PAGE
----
Designer tips - Reducing your tech editing time
This might seem like an odd post topic for a tech editor to write, but I have been on the designer side too and know that you probably need to keep your costs low, so here are some tips for reducing your editing time.
Review the pattern with fresh eyes. Although it is impossible to spot all your own mistakes as you know what you are intending to say (which is why editors exist), you can often pick up on some typos and errors by leaving the text a day or two and then re-reading with fresh eyes.
If anything is still in progress on the first edit - photos, romance copy, schematic etc, let your editor know when you send the pattern over so they skip those comments.
If you send the pattern back for a second review (very much recommended), it is worth doing this within a week or two of the first edit if you can. Your pattern will be fresh in your editor's mind.
On that second review, if you have made any major changes it is is a good idea to add a note to your editor so they know to focus on that area - "I've re-worked the sleeve cap" for example.
You can do this at any point of the edit- if there is a particular area you want focused on you can ask your editor to look at it, it might just be part of the pattern that you need a hand with. And if there is something you are confident is fine you can tell your editor to skim it, like a chart motif you have used before or written instructions generated from charting software (these are honestly worth checking for style though).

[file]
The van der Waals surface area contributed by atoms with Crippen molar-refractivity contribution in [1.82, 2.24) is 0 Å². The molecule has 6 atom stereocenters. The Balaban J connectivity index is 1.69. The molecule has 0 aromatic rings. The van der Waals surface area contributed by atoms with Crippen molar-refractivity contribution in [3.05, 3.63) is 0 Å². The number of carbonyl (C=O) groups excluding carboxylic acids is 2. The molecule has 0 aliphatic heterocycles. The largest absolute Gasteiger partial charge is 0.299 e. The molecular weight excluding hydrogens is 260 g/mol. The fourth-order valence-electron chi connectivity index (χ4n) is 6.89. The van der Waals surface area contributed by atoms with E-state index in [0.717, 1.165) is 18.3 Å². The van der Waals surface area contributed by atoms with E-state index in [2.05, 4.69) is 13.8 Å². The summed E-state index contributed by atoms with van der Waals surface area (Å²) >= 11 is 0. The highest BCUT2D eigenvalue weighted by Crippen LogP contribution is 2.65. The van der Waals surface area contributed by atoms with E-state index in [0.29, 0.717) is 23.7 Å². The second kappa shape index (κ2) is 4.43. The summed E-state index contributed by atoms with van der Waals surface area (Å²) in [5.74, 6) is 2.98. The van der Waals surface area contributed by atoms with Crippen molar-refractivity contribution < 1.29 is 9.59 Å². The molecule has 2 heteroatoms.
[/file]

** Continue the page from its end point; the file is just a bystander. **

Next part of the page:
It is worth having a style sheet, particularly if you are moving between editors. You can use this to check your work as well - have you used the same repeat style throughout? Are your spacings consistent?
And similarly it is worth having a note sheet for your self of recurring edits and things to check. For example, in my patterns I often forget to update the pattern name in the footer, so I have a note to check before I send it for editing.
Use of find and replace can speed up corrections if you change your mind on how you want to say something.
For pattern numbers, spreadsheets are your friend. They allow you to edit the numbers as you work through the pattern without having to redo all the numbers by hand and can reduce opportunities for errors to creep in.